Halston director Dan Minahan has infused his Netflix limited series with a lot of love. A massive fan of the designer, Minahan has been trying to bring the life of Halston to the screen for many years. He originally planned on a feature film, but the screen wasn’t big enough to contain the luxurious life of the man who created Jackie O’s iconic pillbox hat. When the rights to the Steven Gaines’ Simply Halston became available again, Minahan knew the time was right to honor Halston with a longer format.
“I originally developed this as a feature with Killer Films and we just felt that we couldn’t get the script to sing. In hindsight, it didn’t fit into a 90 minute story and it would become this cliched biopic in that format. It made sense as a limited series. I have worked in series for the last 15 or 20 years, particularly in limited and long format. I was confident that the story would have the scope that it needed. If it were a film, you could focus on one thing and it would do a disservice to the rest of it. It needed to be about this meteoric rise and then is ultimately stripped of his name.”
Halston was a genius, but sometimes he is not credited as such. Queer artists are sometimes demoted to the status of ‘fabulous friend’ or the character the heterosexual characters can learn a valuable life lesson from. Minahan’s Halston celebrates the designer’s flaws and depicts his sexuality and desires in a frank way. It’s a refreshing way for us to salute the queer brethren who gave us so much.
“The character of Halston—this sophisticated, florid, extravagant man—would be relegated to a supporting role. The best friend or the dying friend who imparts some incredible wisdom. As a main character, we get to explore him as he deserves. I don’t know why gay people have been represented that way until now. It’s changing as we historically explore what that means.”
Halston also depicts the AIDS epidemic raging through New York City. Author Fran Liebowitz always encouraged us to think of the gay men who might still be alive if they weren’t so violently snatched from us. New York City is still the epicenter for culture and art, but it could be even richer. And gayer. The world would be an even better place.
“All of these people who basically schooled her and brought her to the theater and brought her to the opera and taught her about culture have died. An entire generation of men. I see Halston as kind of an elder gay. In my time, he inspired me. I didn’t know him personally, I wondered what my life would be like as a gay man in New York. I looked up to him as a creative person. He was wealthy. He was famous. It’s interesting that Ewan had never heard of him because besides the fact that he was erased, he was part of the generation that went away in the AIDS crisis. When younger people come to me and tell me they’ve discovered him and they’ve been down a rabbit hole researching him. Working with Ewan on it was incredible because I got to share my twenty years of research with him. He then went on and did his own research and made Halston his own. His voice, as a Scottish man, was entirely different. We would read the scripts together, page by page, and I would hear what his Halston dialect would sound like. He would ask me how I might say certain things and we got to spend time together without pressure and the thing that just the thing that knocked me out was when he came to set and nailed his physicality. He’s an intense actor but he put everyone at ease. It was amazing to see.”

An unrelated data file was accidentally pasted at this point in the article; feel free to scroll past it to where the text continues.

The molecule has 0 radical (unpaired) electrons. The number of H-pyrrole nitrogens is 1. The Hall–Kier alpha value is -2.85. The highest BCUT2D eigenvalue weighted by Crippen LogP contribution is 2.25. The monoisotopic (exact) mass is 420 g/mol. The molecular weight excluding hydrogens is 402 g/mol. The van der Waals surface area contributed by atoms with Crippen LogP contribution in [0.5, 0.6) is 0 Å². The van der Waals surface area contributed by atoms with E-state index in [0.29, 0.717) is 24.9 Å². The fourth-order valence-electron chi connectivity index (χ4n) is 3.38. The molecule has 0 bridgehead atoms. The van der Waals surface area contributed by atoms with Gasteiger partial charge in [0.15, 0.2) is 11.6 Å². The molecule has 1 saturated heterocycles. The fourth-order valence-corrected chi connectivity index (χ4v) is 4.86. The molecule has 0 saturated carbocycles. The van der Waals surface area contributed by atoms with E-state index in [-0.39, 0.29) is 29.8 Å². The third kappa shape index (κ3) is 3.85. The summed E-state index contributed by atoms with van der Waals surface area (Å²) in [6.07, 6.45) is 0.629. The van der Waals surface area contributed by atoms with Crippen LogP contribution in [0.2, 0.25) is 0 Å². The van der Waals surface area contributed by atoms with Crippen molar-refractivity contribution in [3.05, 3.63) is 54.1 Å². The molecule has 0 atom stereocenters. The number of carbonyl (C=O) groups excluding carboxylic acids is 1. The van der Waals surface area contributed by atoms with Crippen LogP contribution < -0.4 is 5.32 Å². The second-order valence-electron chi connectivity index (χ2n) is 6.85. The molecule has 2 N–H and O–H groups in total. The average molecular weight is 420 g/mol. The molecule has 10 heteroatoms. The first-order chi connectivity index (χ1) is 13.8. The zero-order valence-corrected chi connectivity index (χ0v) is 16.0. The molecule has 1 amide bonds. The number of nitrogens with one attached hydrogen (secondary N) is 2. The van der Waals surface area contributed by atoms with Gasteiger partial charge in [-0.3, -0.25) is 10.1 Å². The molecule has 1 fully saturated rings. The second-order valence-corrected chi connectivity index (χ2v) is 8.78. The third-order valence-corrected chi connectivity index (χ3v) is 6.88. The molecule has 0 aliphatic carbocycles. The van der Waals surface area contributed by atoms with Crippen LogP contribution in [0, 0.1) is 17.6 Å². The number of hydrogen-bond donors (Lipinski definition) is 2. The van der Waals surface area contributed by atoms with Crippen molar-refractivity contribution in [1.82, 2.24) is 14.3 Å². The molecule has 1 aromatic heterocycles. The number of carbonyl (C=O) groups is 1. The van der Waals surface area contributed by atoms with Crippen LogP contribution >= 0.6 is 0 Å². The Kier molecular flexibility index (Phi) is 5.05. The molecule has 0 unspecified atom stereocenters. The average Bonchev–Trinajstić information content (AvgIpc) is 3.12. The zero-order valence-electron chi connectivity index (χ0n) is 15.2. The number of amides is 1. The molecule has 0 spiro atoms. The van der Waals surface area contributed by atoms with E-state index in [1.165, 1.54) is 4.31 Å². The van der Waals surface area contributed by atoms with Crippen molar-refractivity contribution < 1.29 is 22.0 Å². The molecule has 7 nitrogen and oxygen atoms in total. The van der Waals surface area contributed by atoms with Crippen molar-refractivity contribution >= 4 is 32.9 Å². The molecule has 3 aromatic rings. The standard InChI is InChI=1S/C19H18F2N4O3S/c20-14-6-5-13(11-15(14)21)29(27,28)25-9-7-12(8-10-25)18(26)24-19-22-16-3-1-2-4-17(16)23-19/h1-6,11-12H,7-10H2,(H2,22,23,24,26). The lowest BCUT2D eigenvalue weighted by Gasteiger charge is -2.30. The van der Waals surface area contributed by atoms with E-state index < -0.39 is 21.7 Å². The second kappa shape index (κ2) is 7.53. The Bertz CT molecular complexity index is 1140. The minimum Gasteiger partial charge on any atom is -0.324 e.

An important element to Halston is the intersection of art and commerce. Men in suits try to tell Halston (and all creatives) how to market their products or art or clothes when spreadsheets and reports don’t necessarily fit in the fashion world. Halston constantly bucked at the system even though they were helping him make money.
“There is a line that Bill Pullman says that I found in research. He’s so great, because he just throws it away. He says, ‘I think you see the writing on the wall.’ He was forcing his hand because the company wasn’t turning a profit. There’s a lot of theories as to why he did JCPenney, and maybe it doesn’t matter why. It changed the course of his career. By today’s standards, it’s not uncommon for people to do something like a diffusion line for H&M. What happened to him was that he lost all his prestige clients and his boutique stopped ordering his clothing. Movie stars stopped wearing his clothes except the very loyal. What makes it very universal is the idea of how much you’re willing to compromise your beliefs and your standards to get ahead and get what you want. Anyone who has worked in a job has had to compromise. You really feel for him because we’ve all this experience.”
Trying to select one favorite Halston piece is like picking a child. Do you pick a dress or a bottle of perfume? Every single piece that Halston created is elegant and elevates the owner’s home or closet. Minahan knew which of Halston’s pieces was his favorite.
“There is one piece that Jeriana San Juan, our costumer, collaborated with Naeem Khan. He was Halston’s protégé and his family did all the beading for Halston. Krysta Rodriguez wears this purple, beaded jumpsuits when she collapses. I’ve seen Liza wearing it at Carnegie Hall. It’s the benchmark. It’s such a beautiful thing.”
Halston wanted to create things of beauty and sophistication. There is a simplicity to his designs that not a lot of other designers come close to, but Minahan clearly loves the designer and his work. When you admire something or someone so much it’s hard to get a firm grasp on the subject but Minahan avoids falling into that trap. His Halston embraces the tragedy of the designer’s life but revels in the sex and decadence. Minahan demands that Halston receives the recognition he deserves. The series has a beautiful beating heart and Minahan guides the ship with aplomb.